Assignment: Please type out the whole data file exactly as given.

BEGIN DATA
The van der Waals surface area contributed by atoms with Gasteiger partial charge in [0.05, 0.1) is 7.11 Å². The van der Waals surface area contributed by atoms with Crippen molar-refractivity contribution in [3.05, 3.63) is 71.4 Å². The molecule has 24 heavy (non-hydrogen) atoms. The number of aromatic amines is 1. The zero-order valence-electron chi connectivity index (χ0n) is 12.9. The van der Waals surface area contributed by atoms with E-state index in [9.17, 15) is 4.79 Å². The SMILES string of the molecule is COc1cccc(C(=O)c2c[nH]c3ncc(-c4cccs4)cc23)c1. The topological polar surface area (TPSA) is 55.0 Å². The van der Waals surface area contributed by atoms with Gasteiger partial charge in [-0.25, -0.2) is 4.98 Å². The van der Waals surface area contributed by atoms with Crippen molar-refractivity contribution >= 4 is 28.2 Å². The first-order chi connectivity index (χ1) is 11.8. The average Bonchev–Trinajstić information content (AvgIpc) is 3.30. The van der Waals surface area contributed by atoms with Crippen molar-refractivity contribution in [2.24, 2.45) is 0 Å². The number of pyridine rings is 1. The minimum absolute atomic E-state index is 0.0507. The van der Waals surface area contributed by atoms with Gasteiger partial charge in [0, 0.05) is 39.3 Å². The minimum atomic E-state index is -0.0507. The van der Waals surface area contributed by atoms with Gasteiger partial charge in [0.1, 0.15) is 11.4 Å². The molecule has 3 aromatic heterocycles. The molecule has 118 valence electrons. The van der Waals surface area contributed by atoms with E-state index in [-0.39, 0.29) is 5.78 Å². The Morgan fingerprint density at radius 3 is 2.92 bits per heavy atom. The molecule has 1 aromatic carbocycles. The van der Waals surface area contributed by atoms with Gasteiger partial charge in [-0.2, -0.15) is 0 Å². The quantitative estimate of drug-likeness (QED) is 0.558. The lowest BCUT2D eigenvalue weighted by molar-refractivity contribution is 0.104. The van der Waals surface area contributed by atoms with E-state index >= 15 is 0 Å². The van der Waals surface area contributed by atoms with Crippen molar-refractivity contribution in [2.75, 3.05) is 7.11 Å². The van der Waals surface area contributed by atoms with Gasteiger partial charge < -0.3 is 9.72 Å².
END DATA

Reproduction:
The van der Waals surface area contributed by atoms with Gasteiger partial charge in [0.05, 0.1) is 7.11 Å². The van der Waals surface area contributed by atoms with Crippen molar-refractivity contribution in [3.05, 3.63) is 71.4 Å². The molecule has 24 heavy (non-hydrogen) atoms. The number of aromatic amines is 1. The zero-order valence-electron chi connectivity index (χ0n) is 12.9. The van der Waals surface area contributed by atoms with E-state index in [9.17, 15) is 4.79 Å². The SMILES string of the molecule is COc1cccc(C(=O)c2c[nH]c3ncc(-c4cccs4)cc23)c1. The topological polar surface area (TPSA) is 55.0 Å². The van der Waals surface area contributed by atoms with Gasteiger partial charge in [-0.25, -0.2) is 4.98 Å². The van der Waals surface area contributed by atoms with Crippen molar-refractivity contribution >= 4 is 28.2 Å². The first-order chi connectivity index (χ1) is 11.8. The average Bonchev–Trinajstić information content (AvgIpc) is 3.30. The van der Waals surface area contributed by atoms with Crippen molar-refractivity contribution in [2.24, 2.45) is 0 Å². The number of pyridine rings is 1. The minimum absolute atomic E-state index is 0.0507. The van der Waals surface area contributed by atoms with Gasteiger partial charge in [0, 0.05) is 39.3 Å². The minimum atomic E-state index is -0.0507. The van der Waals surface area contributed by atoms with Gasteiger partial charge in [0.1, 0.15) is 11.4 Å². The molecule has 3 aromatic heterocycles. The molecule has 118 valence electrons. The van der Waals surface area contributed by atoms with E-state index in [-0.39, 0.29) is 5.78 Å². The Morgan fingerprint density at radius 3 is 2.92 bits per heavy atom. The molecule has 1 aromatic carbocycles. The van der Waals surface area contributed by atoms with Gasteiger partial charge in [-0.2, -0.15) is 0 Å². The quantitative estimate of drug-likeness (QED) is 0.558. The lowest BCUT2D eigenvalue weighted by molar-refractivity contribution is 0.104. The van der Waals surface area contributed by atoms with E-state index >= 15 is 0 Å². The van der Waals surface area contributed by atoms with Crippen molar-refractivity contribution in [2.75, 3.05) is 7.11 Å². The van der Waals surface area contributed by atoms with Gasteiger partial charge < -0.3 is 9.72 Å².